This mostly due to the inherent complexity in Spring and the fact that Spring developers are also Spring experts. When the main developer behind the application left, we struggled to add new features or even fix bugs because the team lacked the Spring expertise.

The rest of the business mostly dealt with Scala, so it was almost a no-brainer to go with Play.

The outcome has been very surprising. The application has better performance overall, is better suited for streaming and we have much more expertise in-house to add features and fix bugs.

The re-write was not without pain though. Spring is a well-supported and very rich framework. It probably does a bunch of things that the casual web developer will likely forget.

dmlorenzetti 5 days ago 1 reply      
Due to the desire to support Windows as a first-class citizen on a project, I've lately moved some support scripts from Bash to Python. These include dependency-scrapers (that assemble makefile rules), and archiving scripts (that back up selected files from selected directories).

This has been a big win in terms of the readability of the code, which has in turn made me more aggressive about adding features.

superasn 5 days ago 0 replies      
I'm a solopreneur and switching to AngularJs 1.x really made a drastic difference to my work. Before we used all sorts of hacks and jquery plugins to do the same and it was really hard to maintain our code.

After switching to AngularJs the development time became 20% and it became super easy to maintain. Not to mention programming became super fun again. I've tried react and angular 2 and vue but that just didn't click for me. We're are a small team of two so we don't follow the industry best practices, just whatever works for us and gets the site launched as quickly as possible, so i guess my comment is highly opinionated.

circlefavshape 5 days ago 0 replies      
A friend of mine is a java contractor, him and a bunch of java people got hired by a French company for a javascript project.

After a few months slogging through an unfamiliar language, the company decided to switch to java. Productivity went up, surprise!

BrandoElFollito 5 days ago 3 replies      
I am an amateur developer, mostly using python. I had from time to time to code a front-end in JS and it was a huge pain in the bottom (again, I am a real amateur).

This until I discovered Vue.js which changed my life. This and lodash made me actually like JS and front-end programming.

So this is an example what a framework did not help to improve code but actually made me choose in something else than the language I was using so far (coming from a background in C, then Perl)

sethammons 5 days ago 0 replies      
At work, our first success in this vein was migrating a Python Twisted service to Go. Due to the critical nature of this service, we strove for feature parity. We ended up with a mostly Go-like code base, but it was very similar to the original code base in basic structure. Most of the improvements we got were due to the language choice, not due to a better design.

Our main concern is concurrency, and for that Go excels. Additionally, post re-write, that code base is easier to follow, easier to extend and maintain, easier to deploy, easier to control lower level aspects, and much, much more performant. It was years ago at this point, but I believe our improvement was something like 120x.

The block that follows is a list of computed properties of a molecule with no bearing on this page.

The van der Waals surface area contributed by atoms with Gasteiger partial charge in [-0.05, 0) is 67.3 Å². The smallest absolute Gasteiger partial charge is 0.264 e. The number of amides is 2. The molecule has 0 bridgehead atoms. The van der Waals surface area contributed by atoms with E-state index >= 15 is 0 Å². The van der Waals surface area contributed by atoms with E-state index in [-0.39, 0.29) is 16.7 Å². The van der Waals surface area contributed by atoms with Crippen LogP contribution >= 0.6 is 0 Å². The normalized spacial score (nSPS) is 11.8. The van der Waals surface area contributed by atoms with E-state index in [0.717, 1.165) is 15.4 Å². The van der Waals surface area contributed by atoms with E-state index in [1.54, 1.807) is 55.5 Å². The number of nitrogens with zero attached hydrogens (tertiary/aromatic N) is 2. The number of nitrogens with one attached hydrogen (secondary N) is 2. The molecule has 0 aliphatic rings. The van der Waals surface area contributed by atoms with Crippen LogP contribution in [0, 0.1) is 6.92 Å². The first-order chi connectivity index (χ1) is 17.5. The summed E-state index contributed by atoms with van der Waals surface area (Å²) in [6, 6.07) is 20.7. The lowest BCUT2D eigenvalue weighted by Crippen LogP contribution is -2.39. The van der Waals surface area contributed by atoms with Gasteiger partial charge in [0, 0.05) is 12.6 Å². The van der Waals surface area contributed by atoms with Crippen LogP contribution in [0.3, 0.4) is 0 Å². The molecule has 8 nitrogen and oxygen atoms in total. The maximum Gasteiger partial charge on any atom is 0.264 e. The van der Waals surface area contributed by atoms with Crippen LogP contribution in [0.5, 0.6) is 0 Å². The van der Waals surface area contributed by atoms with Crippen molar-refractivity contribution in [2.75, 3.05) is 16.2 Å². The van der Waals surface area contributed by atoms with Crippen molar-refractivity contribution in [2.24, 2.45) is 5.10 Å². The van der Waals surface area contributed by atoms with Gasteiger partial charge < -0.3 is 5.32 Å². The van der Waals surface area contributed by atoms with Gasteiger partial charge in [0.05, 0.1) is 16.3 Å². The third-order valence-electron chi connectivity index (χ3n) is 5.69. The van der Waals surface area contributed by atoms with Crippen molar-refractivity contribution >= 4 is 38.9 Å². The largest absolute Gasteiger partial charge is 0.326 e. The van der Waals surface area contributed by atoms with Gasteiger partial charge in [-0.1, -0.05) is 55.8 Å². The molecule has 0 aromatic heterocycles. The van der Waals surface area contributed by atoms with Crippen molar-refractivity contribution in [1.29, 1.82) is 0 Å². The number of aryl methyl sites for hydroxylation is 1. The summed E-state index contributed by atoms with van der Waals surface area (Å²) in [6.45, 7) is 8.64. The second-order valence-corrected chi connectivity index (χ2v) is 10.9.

Since then, at work, we've moved to Go as our main language for services. This has provided even more wins as we continue to move legacy Perl/AnyEvent code over. With new rewrites (and new projects), we are taking the opportunity to also redesign systems, enabling our software to scale even further. We have lots more to do and we are hiring :)

taphangum 1 day ago 0 replies      
Switching from CodeIgniter to Laravel saved me a ton of time, and ultimately made start to enjoy programming again.

I'm actually in the process of writing a book about the key differences between the two frameworks, enabling people to shorten the time it takes to get the hang of Laravel. It'll document the differences and similarities between the two frameworks so that you can use your CodeIgniter knowledge to learn Laravel.

I.e. the difference between routing methods in CodeIgniter vs. Laravel, and how migrations work in one vs the other.

Almost everything to do with migrations still has to be done manually, for the most part. I.e. having to create your own controller (https://stackoverflow.com/questions/9154065/how-do-i-run-cod...) in order to run a migration in CodeIgniter vs the more slick 'php artisan migrate' command in Laravel.

If you want to know more about it, you can add your email here: Book info (it's a google form) https://goo.gl/forms/gCAT33rl1h6JbQsw2

simontcousins 5 days ago 1 reply      
My team switched an entire application from C# (~350k loc) to F# (~30k loc). Smaller team, smaller code base, fewer bugs, complete implementation of requirements, clearer code. The whole of the F# code base was less than the number of blank lines in the C# code base and a lot more fun to read and write.


__coaxialcabal 5 days ago 0 replies      
Related post from 2013.

tl;dr: Dont build your app on top of a pile of crap in-house framework.


galimay 5 days ago 0 replies      
We included Lua in our videogame, and that help us to reduced drastically the prototyping time (screen design, FXs, transitions).Isn't exactly a switching because we still use C/C++. However porting the main logic to Lua allowed us to use the Live Coding feature (we were using ZeroBrane), so you can get rid compilation times, executions and manuals steps to reproduce whatever you are working on. We couldn't be happier with this decision. Totally worth it!
lucaspiller 5 days ago 1 reply